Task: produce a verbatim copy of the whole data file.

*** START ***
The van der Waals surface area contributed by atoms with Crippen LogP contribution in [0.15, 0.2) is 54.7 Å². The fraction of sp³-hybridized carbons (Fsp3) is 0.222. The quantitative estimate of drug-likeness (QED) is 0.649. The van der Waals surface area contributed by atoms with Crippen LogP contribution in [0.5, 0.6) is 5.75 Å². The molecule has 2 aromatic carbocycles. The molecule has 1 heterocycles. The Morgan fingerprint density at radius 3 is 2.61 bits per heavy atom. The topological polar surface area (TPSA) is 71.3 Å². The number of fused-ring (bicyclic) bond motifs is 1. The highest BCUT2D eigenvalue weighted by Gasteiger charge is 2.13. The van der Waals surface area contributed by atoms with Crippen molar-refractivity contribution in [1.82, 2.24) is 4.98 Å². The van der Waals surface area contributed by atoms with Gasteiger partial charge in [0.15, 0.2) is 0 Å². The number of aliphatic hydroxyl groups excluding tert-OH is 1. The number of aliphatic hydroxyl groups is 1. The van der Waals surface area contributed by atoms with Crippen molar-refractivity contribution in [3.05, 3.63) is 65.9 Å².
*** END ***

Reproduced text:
The van der Waals surface area contributed by atoms with Crippen LogP contribution in [0.15, 0.2) is 54.7 Å². The fraction of sp³-hybridized carbons (Fsp3) is 0.222. The quantitative estimate of drug-likeness (QED) is 0.649. The van der Waals surface area contributed by atoms with Crippen LogP contribution in [0.5, 0.6) is 5.75 Å². The molecule has 2 aromatic carbocycles. The molecule has 1 heterocycles. The Morgan fingerprint density at radius 3 is 2.61 bits per heavy atom. The topological polar surface area (TPSA) is 71.3 Å². The number of fused-ring (bicyclic) bond motifs is 1. The highest BCUT2D eigenvalue weighted by Gasteiger charge is 2.13. The van der Waals surface area contributed by atoms with Crippen molar-refractivity contribution in [1.82, 2.24) is 4.98 Å². The van der Waals surface area contributed by atoms with Gasteiger partial charge in [0.15, 0.2) is 0 Å². The number of aliphatic hydroxyl groups excluding tert-OH is 1. The number of aliphatic hydroxyl groups is 1. The van der Waals surface area contributed by atoms with Crippen molar-refractivity contribution in [3.05, 3.63) is 65.9 Å².